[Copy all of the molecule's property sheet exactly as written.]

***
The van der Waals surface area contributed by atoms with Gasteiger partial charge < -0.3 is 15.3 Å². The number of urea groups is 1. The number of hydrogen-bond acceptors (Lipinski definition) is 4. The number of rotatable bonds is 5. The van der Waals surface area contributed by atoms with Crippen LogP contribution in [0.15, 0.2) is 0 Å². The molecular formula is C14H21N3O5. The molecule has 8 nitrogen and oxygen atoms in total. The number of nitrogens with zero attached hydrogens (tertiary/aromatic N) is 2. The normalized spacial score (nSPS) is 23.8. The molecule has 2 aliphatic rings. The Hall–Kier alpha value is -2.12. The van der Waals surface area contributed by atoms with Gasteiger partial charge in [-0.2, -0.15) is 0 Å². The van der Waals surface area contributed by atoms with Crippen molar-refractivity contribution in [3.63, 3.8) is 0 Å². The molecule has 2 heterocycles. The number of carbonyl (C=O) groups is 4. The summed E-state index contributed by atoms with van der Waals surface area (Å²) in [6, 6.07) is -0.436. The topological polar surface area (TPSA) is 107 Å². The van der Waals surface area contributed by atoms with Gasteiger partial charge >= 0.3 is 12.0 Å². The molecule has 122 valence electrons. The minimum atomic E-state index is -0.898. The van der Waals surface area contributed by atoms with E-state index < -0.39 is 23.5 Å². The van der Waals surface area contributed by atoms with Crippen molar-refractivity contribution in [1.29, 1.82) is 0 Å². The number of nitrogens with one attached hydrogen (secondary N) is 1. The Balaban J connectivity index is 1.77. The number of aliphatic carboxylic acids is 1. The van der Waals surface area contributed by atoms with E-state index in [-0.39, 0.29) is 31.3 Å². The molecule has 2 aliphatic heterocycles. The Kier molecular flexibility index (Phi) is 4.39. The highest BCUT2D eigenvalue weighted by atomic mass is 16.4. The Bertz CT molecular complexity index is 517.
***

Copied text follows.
The van der Waals surface area contributed by atoms with Gasteiger partial charge < -0.3 is 15.3 Å². The number of urea groups is 1. The number of hydrogen-bond acceptors (Lipinski definition) is 4. The number of rotatable bonds is 5. The van der Waals surface area contributed by atoms with Crippen LogP contribution in [0.15, 0.2) is 0 Å². The molecular formula is C14H21N3O5. The molecule has 8 nitrogen and oxygen atoms in total. The number of nitrogens with zero attached hydrogens (tertiary/aromatic N) is 2. The normalized spacial score (nSPS) is 23.8. The molecule has 2 aliphatic rings. The Hall–Kier alpha value is -2.12. The van der Waals surface area contributed by atoms with Gasteiger partial charge in [-0.2, -0.15) is 0 Å². The van der Waals surface area contributed by atoms with Crippen molar-refractivity contribution in [3.63, 3.8) is 0 Å². The molecule has 2 heterocycles. The number of carbonyl (C=O) groups is 4. The summed E-state index contributed by atoms with van der Waals surface area (Å²) in [6, 6.07) is -0.436. The topological polar surface area (TPSA) is 107 Å². The van der Waals surface area contributed by atoms with Gasteiger partial charge >= 0.3 is 12.0 Å². The molecule has 122 valence electrons. The minimum atomic E-state index is -0.898. The van der Waals surface area contributed by atoms with E-state index < -0.39 is 23.5 Å². The van der Waals surface area contributed by atoms with Crippen molar-refractivity contribution in [1.29, 1.82) is 0 Å². The number of nitrogens with one attached hydrogen (secondary N) is 1. The Balaban J connectivity index is 1.77. The number of aliphatic carboxylic acids is 1. The van der Waals surface area contributed by atoms with E-state index in [-0.39, 0.29) is 31.3 Å². The molecule has 2 aliphatic heterocycles. The Kier molecular flexibility index (Phi) is 4.39. The highest BCUT2D eigenvalue weighted by atomic mass is 16.4. The Bertz CT molecular complexity index is 517.